Oh wait a minute . . . you didn't. So shame on you. And goodbye.

Mehdi Hasan is a contributing writer for the New Statesman and the co-author of Ed: The Milibands and the Making of a Labour Leader. He was the New Statesman's senior editor (politics) from 2009-12.

Grant Shapps on the campaign trail. Photo: Getty
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Grant Shapps resigns over Tory youth wing bullying scandal

The minister, formerly party chairman, has resigned over allegations of bullying and blackmail made against a Tory activist. 

Grant Shapps, who was a key figure in the Tory general election campaign, has resigned following allegations about a bullying scandal among Conservative activists.

Shapps was formerly party chairman, but was demoted to international development minister after May. His formal statement is expected shortly.

The resignation follows lurid claims about bullying and blackmail among Tory activists. One, Mark Clarke, has been accused of putting pressure on a fellow activist who complained about his behaviour to withdraw the allegation. The complainant, Elliot Johnson, later killed himself.

The junior Treasury minister Robert Halfon also revealed that he had an affair with a young activist after being warned that Clarke planned to blackmail him over the relationship. Former Tory chair Sayeedi Warsi says that she was targeted by Clarke on Twitter, where he tried to portray her as an anti-semite. 

Shapps appointed Mark Clarke to run RoadTrip 2015, where young Tory activists toured key marginals on a bus before the general election.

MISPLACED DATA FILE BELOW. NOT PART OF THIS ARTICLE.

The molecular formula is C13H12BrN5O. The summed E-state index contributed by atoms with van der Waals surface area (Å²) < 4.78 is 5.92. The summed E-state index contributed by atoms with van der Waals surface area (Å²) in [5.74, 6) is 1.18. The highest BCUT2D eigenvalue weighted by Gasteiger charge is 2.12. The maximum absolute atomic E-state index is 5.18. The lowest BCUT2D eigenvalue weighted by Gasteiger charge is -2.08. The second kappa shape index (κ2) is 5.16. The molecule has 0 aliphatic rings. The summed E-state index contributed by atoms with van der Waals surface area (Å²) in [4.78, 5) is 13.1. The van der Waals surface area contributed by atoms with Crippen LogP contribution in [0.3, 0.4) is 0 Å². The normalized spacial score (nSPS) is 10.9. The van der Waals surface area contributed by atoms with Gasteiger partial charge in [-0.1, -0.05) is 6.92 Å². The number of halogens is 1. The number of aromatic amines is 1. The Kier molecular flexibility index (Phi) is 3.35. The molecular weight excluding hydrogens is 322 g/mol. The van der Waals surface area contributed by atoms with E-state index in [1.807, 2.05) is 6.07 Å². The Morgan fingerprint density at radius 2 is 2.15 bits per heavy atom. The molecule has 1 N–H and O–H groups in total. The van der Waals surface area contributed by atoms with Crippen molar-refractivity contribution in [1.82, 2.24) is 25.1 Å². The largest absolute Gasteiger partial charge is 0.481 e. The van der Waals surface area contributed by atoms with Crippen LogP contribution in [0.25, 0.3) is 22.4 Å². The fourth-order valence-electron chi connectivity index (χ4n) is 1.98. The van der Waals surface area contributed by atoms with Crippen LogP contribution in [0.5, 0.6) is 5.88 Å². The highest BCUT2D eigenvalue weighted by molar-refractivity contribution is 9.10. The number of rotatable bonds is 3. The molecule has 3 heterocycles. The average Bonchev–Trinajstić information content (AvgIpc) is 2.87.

Today, the Guardian published an emotional interview with the parents of 21-year-old Elliot Johnson, the activist who killed himself, in which they called for Shapps to consider his position. Ray Johnson also spoke to BBC's Newsnight:


The Johnson family claimed that Shapps and co-chair Andrew Feldman had failed to act on complaints made against Clarke. Feldman says he did not hear of the bullying claims until August. 

Asked about the case at a conference in Malta, David Cameron pointedly refused to offer Shapps his full backing, saying a statement would be released. “I think it is important that on the tragic case that took place that the coroner’s inquiry is allowed to proceed properly," he added. “I feel deeply for his parents, It is an appalling loss to suffer and that is why it is so important there is a proper coroner’s inquiry. In terms of what the Conservative party should do, there should be and there is a proper inquiry that asks all the questions as people come forward. That will take place. It is a tragic loss of a talented young life and it is not something any parent should go through and I feel for them deeply.” 

Mark Clarke denies any wrongdoing.

Helen Lewis is deputy editor of the New Statesman. She has presented BBC Radio 4’s Week in Westminster and is a regular panellist on BBC1’s Sunday Politics.